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[324] as he was the most individual, accordingly reflect the moods of his own nature; those of Keats, from sensitiveness of organization, the moods of his own taste and feeling; and those of Byron, who was impressible chiefly through the understanding, the intellectual and moral wants of the time in which he lived. Wordsworth has influenced most the ideas of succeeding poets; Keats, their forms; and Byron, interesting to men of imagination less for his writings than for what his writings indicate, reappears no more in poetry, but presents an ideal to youth made restless with vague desires not yet regulated by experience nor supplied with motives by the duties of life.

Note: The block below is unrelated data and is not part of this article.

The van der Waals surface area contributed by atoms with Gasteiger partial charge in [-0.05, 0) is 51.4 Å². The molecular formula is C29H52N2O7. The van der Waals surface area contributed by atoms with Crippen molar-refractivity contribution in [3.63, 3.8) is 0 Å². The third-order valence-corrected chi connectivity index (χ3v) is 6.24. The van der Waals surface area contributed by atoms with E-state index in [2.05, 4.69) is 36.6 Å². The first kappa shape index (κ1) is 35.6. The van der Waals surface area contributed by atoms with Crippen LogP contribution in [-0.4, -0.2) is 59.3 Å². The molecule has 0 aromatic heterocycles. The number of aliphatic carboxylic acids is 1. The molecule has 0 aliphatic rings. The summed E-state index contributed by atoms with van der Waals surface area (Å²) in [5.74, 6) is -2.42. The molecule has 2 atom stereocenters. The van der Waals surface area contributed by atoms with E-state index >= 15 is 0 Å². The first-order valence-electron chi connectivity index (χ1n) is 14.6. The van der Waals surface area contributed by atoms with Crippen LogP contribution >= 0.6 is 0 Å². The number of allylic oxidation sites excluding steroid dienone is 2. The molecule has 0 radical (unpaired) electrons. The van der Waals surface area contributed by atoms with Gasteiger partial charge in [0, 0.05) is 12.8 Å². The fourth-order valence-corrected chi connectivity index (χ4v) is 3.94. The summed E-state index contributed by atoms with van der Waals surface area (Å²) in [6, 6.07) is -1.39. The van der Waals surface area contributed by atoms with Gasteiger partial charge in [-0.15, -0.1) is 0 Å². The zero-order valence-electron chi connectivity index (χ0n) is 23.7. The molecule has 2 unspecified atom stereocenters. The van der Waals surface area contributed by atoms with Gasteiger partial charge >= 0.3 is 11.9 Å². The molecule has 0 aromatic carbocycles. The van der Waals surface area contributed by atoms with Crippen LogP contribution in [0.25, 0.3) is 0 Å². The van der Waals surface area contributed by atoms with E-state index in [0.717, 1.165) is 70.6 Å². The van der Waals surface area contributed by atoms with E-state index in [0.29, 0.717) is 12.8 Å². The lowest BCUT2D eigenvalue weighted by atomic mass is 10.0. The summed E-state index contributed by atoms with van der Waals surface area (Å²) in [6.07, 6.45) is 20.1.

Keats certainly had more of the penetrative and sympathetic imagination which belongs to the poet, of that imagination which identifies itself with the momentary object of its contemplation, than any man of these later days. It is not merely that he has studied the Elizabethans and caught their turn of thought, but that he really sees things with their sovereign eye, and feels them with their electrified senses. His imagination was his bliss and bane. Was he cheerful, he ‘hops about the gravel with the sparrows’; was he morbid, he ‘would reject a Petrarcal coronation,—on account of my dying day, and because women have cancers.’ So impressible was he as to say that he ‘had no nature,’ meaning character. But he knew what the faculty was worth, and says finely, ‘The imagination may be compared to Adam's dream: he awoke and found it truth.’ He had an unerring instinct for the poetic uses of things, and for him they had no other use. We are apt to talk of the classic renaissance as of a phenomenon long past, nor ever to be renewed, and to think the Greeks and Romans alone had the mighty magic to work such a miracle. To me one of the most interesting aspects of

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